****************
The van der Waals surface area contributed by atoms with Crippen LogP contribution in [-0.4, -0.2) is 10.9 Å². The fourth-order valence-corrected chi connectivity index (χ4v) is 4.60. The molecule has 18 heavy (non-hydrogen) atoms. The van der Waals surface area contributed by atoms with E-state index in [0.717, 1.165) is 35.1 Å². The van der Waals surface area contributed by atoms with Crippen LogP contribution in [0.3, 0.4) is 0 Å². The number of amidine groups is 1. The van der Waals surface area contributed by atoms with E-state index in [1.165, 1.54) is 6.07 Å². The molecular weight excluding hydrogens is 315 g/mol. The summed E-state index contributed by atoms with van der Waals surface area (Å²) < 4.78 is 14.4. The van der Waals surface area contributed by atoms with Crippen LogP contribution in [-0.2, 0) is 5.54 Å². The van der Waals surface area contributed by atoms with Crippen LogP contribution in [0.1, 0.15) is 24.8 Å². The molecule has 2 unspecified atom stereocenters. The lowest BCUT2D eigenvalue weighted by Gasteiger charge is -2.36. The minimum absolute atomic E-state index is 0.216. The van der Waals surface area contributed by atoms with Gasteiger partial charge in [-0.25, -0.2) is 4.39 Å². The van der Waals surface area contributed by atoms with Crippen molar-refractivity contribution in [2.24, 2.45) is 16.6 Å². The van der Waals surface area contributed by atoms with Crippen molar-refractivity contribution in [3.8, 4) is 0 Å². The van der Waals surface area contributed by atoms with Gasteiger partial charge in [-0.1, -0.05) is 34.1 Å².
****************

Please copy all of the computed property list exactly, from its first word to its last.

The van der Waals surface area contributed by atoms with Crippen LogP contribution in [-0.4, -0.2) is 10.9 Å². The fourth-order valence-corrected chi connectivity index (χ4v) is 4.60. The molecule has 18 heavy (non-hydrogen) atoms. The van der Waals surface area contributed by atoms with E-state index in [0.717, 1.165) is 35.1 Å². The van der Waals surface area contributed by atoms with Crippen LogP contribution in [0.3, 0.4) is 0 Å². The number of amidine groups is 1. The van der Waals surface area contributed by atoms with E-state index in [1.165, 1.54) is 6.07 Å². The molecular weight excluding hydrogens is 315 g/mol. The summed E-state index contributed by atoms with van der Waals surface area (Å²) < 4.78 is 14.4. The van der Waals surface area contributed by atoms with Crippen LogP contribution in [-0.2, 0) is 5.54 Å². The van der Waals surface area contributed by atoms with Crippen LogP contribution in [0.1, 0.15) is 24.8 Å². The molecule has 2 unspecified atom stereocenters. The lowest BCUT2D eigenvalue weighted by Gasteiger charge is -2.36. The minimum absolute atomic E-state index is 0.216. The van der Waals surface area contributed by atoms with Gasteiger partial charge in [-0.25, -0.2) is 4.39 Å². The van der Waals surface area contributed by atoms with Crippen molar-refractivity contribution in [2.24, 2.45) is 16.6 Å². The van der Waals surface area contributed by atoms with Crippen molar-refractivity contribution in [3.8, 4) is 0 Å². The van der Waals surface area contributed by atoms with Gasteiger partial charge in [-0.1, -0.05) is 34.1 Å².